And each of these texts of course has a context. Both look at the issue of our eternal destiny. The bigger context of the first verse is Matthew 25:14-30 in which we read about The Parable of the Talents. In this parable some of the servants make careful and wise use of the talents they are given, and they are given this commendation for it.

But sadly some do not make good use of what God has given to them. They are not commended but condemned. As we read in verse 30: “And cast the worthless servant into the outer darkness. In that place there will be weeping and gnashing of teeth.”

The second passage has as its larger context Matthew 7:21-23, part of the Sermon on the Mount. It reads as follows:

“Not everyone who says to me, ‘Lord, Lord,’ will enter the kingdom of heaven, but the one who does the will of my Father who is in heaven. On that day many will say to me, ‘Lord, Lord, did we not prophesy in your name, and cast out demons in your name, and do many mighty works in your name?’ And then will I declare to them, ‘I never knew you; depart from me, you workers of lawlessness’.”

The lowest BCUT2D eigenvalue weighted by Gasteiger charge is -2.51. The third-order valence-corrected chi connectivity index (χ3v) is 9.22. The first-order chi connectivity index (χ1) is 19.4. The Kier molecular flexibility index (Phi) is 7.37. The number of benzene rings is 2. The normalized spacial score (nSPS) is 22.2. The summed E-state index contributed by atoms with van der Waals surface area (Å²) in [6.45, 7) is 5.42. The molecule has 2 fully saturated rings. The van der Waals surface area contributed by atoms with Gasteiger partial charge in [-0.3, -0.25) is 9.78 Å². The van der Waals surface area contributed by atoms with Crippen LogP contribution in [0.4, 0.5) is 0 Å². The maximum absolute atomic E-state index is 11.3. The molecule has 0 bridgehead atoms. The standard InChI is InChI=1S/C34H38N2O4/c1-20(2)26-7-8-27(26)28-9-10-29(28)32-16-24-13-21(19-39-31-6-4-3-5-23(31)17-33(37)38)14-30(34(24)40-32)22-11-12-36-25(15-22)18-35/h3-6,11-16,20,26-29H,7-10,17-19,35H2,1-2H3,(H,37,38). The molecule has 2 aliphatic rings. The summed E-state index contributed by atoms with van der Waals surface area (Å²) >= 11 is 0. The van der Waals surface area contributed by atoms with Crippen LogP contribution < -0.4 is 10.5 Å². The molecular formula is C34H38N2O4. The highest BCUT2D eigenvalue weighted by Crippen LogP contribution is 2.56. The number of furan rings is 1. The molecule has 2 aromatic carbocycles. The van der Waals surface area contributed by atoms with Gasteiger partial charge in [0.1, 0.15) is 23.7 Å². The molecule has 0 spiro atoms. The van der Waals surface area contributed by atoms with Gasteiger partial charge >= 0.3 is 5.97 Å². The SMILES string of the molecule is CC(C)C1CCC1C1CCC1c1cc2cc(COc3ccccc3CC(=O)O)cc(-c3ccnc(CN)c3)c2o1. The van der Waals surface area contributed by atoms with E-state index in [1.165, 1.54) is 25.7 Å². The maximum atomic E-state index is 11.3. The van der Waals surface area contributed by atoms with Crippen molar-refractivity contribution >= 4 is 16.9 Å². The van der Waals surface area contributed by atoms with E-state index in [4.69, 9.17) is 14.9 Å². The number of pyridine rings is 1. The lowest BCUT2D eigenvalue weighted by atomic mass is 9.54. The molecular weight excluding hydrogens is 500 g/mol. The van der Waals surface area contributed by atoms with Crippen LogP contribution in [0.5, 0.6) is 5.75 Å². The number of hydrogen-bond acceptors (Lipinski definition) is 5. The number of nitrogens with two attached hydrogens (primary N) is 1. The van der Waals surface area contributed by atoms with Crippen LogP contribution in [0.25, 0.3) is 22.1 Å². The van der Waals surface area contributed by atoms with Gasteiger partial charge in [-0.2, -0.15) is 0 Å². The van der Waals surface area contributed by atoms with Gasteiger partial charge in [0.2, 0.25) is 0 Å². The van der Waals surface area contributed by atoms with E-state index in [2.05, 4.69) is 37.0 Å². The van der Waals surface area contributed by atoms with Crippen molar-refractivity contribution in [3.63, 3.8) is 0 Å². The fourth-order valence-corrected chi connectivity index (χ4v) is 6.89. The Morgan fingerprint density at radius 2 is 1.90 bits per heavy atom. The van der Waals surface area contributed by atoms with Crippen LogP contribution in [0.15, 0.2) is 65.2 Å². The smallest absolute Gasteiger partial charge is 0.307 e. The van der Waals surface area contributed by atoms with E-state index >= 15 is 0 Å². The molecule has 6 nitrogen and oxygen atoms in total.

Again, we have some more very important words from Jesus as to our eternal destiny. They are words we all need to take to heart NOW. You never know when your days on earth will come to an end. It could be today. Are you ready to meet your maker? Are you ready to stand before the Lord to give an account of your life?

I may have an extra sense of urgency here: I just returned from a funeral of a Christian friend. He had been a real champion for Christ, and we can say of him what the Apostle Paul said of himself in 2 Timothy 4:7-8: “I have fought the good fight, I have finished the race, I have kept the faith. Now there is in store for me the crown of righteousness, which the Lord, the righteous Judge, will award to me on that day—and not only to me, but also to all who have longed for his appearing.”

The thing is, while he was a bit older than I, just a few months ago he seemed to be doing just fine. But then, out of nowhere, a month or two ago an inoperable brain tumour appeared. And almost as soon as this was detected, he was gone.